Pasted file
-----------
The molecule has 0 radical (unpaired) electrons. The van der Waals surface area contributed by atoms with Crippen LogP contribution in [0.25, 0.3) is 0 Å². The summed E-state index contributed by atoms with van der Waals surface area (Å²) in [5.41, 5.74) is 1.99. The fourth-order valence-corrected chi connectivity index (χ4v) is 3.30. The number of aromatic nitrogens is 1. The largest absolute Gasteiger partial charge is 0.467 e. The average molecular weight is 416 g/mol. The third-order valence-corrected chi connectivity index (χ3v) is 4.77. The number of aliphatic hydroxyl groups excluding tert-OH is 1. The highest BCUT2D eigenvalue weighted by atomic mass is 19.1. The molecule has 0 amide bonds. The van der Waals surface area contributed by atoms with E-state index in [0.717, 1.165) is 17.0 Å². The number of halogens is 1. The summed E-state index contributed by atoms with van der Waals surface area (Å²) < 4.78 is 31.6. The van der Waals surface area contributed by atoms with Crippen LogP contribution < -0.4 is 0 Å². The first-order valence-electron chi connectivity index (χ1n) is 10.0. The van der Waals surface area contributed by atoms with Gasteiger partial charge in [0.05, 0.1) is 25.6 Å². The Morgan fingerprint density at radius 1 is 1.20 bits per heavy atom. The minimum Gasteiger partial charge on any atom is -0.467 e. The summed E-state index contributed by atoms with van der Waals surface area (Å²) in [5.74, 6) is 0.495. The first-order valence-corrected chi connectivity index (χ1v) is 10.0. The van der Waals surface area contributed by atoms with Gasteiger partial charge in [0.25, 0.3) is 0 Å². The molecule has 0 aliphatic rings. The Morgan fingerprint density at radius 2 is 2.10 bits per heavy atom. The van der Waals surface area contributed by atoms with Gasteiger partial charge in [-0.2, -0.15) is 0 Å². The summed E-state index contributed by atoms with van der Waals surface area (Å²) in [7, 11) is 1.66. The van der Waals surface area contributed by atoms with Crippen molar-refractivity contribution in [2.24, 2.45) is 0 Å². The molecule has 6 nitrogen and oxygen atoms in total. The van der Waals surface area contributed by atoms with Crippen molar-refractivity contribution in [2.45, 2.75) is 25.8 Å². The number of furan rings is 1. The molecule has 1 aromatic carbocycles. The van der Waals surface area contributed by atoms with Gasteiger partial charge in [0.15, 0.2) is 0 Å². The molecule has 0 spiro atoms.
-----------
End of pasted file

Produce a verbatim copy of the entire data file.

The molecule has 0 radical (unpaired) electrons. The van der Waals surface area contributed by atoms with Crippen LogP contribution in [0.25, 0.3) is 0 Å². The summed E-state index contributed by atoms with van der Waals surface area (Å²) in [5.41, 5.74) is 1.99. The fourth-order valence-corrected chi connectivity index (χ4v) is 3.30. The number of aromatic nitrogens is 1. The largest absolute Gasteiger partial charge is 0.467 e. The average molecular weight is 416 g/mol. The third-order valence-corrected chi connectivity index (χ3v) is 4.77. The number of aliphatic hydroxyl groups excluding tert-OH is 1. The highest BCUT2D eigenvalue weighted by atomic mass is 19.1. The molecule has 0 amide bonds. The van der Waals surface area contributed by atoms with E-state index in [0.717, 1.165) is 17.0 Å². The number of halogens is 1. The summed E-state index contributed by atoms with van der Waals surface area (Å²) < 4.78 is 31.6. The van der Waals surface area contributed by atoms with Crippen LogP contribution < -0.4 is 0 Å². The first-order valence-electron chi connectivity index (χ1n) is 10.0. The van der Waals surface area contributed by atoms with Gasteiger partial charge in [0.05, 0.1) is 25.6 Å². The Morgan fingerprint density at radius 1 is 1.20 bits per heavy atom. The minimum Gasteiger partial charge on any atom is -0.467 e. The summed E-state index contributed by atoms with van der Waals surface area (Å²) in [5.74, 6) is 0.495. The first-order valence-corrected chi connectivity index (χ1v) is 10.0. The van der Waals surface area contributed by atoms with Gasteiger partial charge in [0.25, 0.3) is 0 Å². The molecule has 0 aliphatic rings. The Morgan fingerprint density at radius 2 is 2.10 bits per heavy atom. The van der Waals surface area contributed by atoms with Gasteiger partial charge in [-0.2, -0.15) is 0 Å². The summed E-state index contributed by atoms with van der Waals surface area (Å²) in [7, 11) is 1.66. The van der Waals surface area contributed by atoms with Crippen molar-refractivity contribution in [2.24, 2.45) is 0 Å². The molecule has 6 nitrogen and oxygen atoms in total. The van der Waals surface area contributed by atoms with Crippen molar-refractivity contribution in [2.45, 2.75) is 25.8 Å². The number of furan rings is 1. The molecule has 1 aromatic carbocycles. The van der Waals surface area contributed by atoms with Gasteiger partial charge in [0.15, 0.2) is 0 Å². The molecule has 0 spiro atoms.